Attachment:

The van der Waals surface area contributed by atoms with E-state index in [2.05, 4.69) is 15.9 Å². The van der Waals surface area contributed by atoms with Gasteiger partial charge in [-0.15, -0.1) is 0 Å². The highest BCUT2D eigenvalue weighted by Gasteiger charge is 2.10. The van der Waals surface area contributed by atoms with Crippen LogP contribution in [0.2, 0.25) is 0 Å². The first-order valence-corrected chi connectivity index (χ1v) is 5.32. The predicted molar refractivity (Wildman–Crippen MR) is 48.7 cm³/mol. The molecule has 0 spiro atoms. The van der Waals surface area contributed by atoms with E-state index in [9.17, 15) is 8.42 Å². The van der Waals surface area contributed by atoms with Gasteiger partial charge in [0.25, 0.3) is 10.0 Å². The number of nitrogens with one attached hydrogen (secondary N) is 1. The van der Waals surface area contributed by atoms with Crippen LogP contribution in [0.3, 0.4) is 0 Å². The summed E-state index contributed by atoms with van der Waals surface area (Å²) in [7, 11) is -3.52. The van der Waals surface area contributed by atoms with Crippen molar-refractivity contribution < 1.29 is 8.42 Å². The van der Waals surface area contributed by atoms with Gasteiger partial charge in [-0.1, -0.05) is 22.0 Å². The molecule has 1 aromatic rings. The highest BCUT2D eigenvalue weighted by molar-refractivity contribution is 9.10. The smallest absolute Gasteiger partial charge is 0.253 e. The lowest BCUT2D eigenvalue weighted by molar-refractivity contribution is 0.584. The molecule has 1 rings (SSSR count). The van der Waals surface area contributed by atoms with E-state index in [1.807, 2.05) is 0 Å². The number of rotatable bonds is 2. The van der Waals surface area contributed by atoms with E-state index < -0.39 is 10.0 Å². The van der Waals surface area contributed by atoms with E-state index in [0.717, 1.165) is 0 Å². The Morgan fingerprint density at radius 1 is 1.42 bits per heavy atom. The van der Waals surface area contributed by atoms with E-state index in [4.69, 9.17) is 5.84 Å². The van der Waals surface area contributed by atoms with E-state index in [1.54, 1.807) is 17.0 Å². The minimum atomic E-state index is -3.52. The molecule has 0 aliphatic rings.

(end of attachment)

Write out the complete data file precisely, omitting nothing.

The van der Waals surface area contributed by atoms with E-state index in [2.05, 4.69) is 15.9 Å². The van der Waals surface area contributed by atoms with Gasteiger partial charge in [-0.15, -0.1) is 0 Å². The highest BCUT2D eigenvalue weighted by Gasteiger charge is 2.10. The van der Waals surface area contributed by atoms with Crippen LogP contribution in [0.2, 0.25) is 0 Å². The first-order valence-corrected chi connectivity index (χ1v) is 5.32. The predicted molar refractivity (Wildman–Crippen MR) is 48.7 cm³/mol. The molecule has 0 spiro atoms. The van der Waals surface area contributed by atoms with E-state index in [9.17, 15) is 8.42 Å². The van der Waals surface area contributed by atoms with Gasteiger partial charge in [0.25, 0.3) is 10.0 Å². The number of nitrogens with one attached hydrogen (secondary N) is 1. The van der Waals surface area contributed by atoms with Crippen LogP contribution in [0.3, 0.4) is 0 Å². The summed E-state index contributed by atoms with van der Waals surface area (Å²) in [7, 11) is -3.52. The van der Waals surface area contributed by atoms with Crippen molar-refractivity contribution < 1.29 is 8.42 Å². The van der Waals surface area contributed by atoms with Gasteiger partial charge in [-0.1, -0.05) is 22.0 Å². The molecule has 1 aromatic rings. The highest BCUT2D eigenvalue weighted by molar-refractivity contribution is 9.10. The smallest absolute Gasteiger partial charge is 0.253 e. The lowest BCUT2D eigenvalue weighted by molar-refractivity contribution is 0.584. The molecule has 1 rings (SSSR count). The van der Waals surface area contributed by atoms with E-state index in [1.807, 2.05) is 0 Å². The number of rotatable bonds is 2. The van der Waals surface area contributed by atoms with E-state index < -0.39 is 10.0 Å². The van der Waals surface area contributed by atoms with E-state index in [0.717, 1.165) is 0 Å². The Morgan fingerprint density at radius 1 is 1.42 bits per heavy atom. The van der Waals surface area contributed by atoms with E-state index in [4.69, 9.17) is 5.84 Å². The van der Waals surface area contributed by atoms with E-state index in [1.54, 1.807) is 17.0 Å². The minimum atomic E-state index is -3.52. The molecule has 0 aliphatic rings.